Can the dark matter to produce “dark life”?

Can the dark matter to produce “dark life”?

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The vast majority of mass in our Universe is invisible. And for quite a long time physicists are trying to understand what is this elusive mass. If it consists of particles, it is hoped that the Large hadron Collider will be able to produce a particle of dark matter or the space telescope will see eloquent gamma ray signature of the collision of dark matter particles. Meantime, nothing. This problem makes theoretical physicists to ponder new ideas.

In 2017, the famous theoretical physicist Lisa Randall looked one of the most incredible dark matter. Hypothetical, of course. Instead of considering dark matter as a particle of a certain type, it assumed that dark matter may consist of a whole family of particles, which are dark stars, dark galaxies, dark planets, and maybe a dark life. The chemistry of the dark universe could be as rich and diverse as our own “ordinary chemistry”.

But not so simple.

The problem of dark matter

Our universe is a wonderful, though strange place.

Over the past few decades we have come to the realization that 84.5% of the matter in the Universe cannot be seen. Given its rather awkward nickname of “dark matter”, this substance is in a state in which it does not interact with ordinary matter. Like dark energy, these things are “dark” because we don’t understand them.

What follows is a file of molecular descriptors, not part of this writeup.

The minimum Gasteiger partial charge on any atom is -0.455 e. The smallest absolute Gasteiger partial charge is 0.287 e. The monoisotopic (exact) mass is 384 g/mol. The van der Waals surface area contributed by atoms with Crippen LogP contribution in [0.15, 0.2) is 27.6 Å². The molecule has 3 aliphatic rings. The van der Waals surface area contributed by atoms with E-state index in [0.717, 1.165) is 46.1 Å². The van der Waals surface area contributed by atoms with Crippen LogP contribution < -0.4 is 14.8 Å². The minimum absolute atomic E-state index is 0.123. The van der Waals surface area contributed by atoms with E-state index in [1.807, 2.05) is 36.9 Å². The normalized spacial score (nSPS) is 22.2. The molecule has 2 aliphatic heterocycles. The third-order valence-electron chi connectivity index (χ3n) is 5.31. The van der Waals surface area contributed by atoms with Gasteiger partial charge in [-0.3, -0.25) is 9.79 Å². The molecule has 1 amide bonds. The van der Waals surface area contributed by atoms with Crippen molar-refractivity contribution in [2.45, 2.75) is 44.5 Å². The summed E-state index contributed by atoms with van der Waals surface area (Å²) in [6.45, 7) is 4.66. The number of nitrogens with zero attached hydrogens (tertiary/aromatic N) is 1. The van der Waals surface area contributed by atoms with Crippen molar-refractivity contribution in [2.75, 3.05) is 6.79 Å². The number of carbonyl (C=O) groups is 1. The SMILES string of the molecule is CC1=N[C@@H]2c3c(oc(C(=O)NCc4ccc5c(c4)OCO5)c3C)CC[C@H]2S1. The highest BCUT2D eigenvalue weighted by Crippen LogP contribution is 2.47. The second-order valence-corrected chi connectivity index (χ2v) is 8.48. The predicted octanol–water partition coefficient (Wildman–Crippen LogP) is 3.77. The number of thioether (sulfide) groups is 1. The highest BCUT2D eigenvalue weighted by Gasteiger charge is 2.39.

If on my Desk now is a piece of dark matter, I’ll never know. A piece of dark matter in General, as such, can not lie on my Desk. He fails across the table and floor, and the crust of the earth, flock to the gravity well at the core of our planet. Or he will evaporate into space inexplicably. Dark matter interacts so weakly with anything that this piece will just fall through ordinary matter like it is not.

On a small scale the gravitational manifestation of dark matter is negligible, but at cosmological distances, presence of dark matter is definitely there — it can be observed indirectly by its gravitational effect on galaxy clusters and its influence on the rotation of galaxies. We know that it exists, just not visible.

And we don’t know what it is. I can only guess.

Ordinary matter — she baryonic matter interacts through the electromagnetic, gravitational, strong and weak forces. These forces transfer energy and give the whole matter structure. Dark matter, on the other hand, is generally regarded as an amorphous cloud of “stuff” that cannot interact through electromagnetic, weak or strong forces. Therefore, it is assumed that dark matter is “non-baryonic”. Non-baryonic matter could reveal their presence only by gravity.

The leading candidate in the search for dark matter is a WIMP weakly interacting massive particle. As the name of vimpa, this hypothetical particle does not interact with normal matter so it is not baryonic.

Established cosmological models predict that dark matter — be it in the form of winow or “axions”, for example — gives our Universe structure and usually simplistically called the “glue” that holds our Universe in General.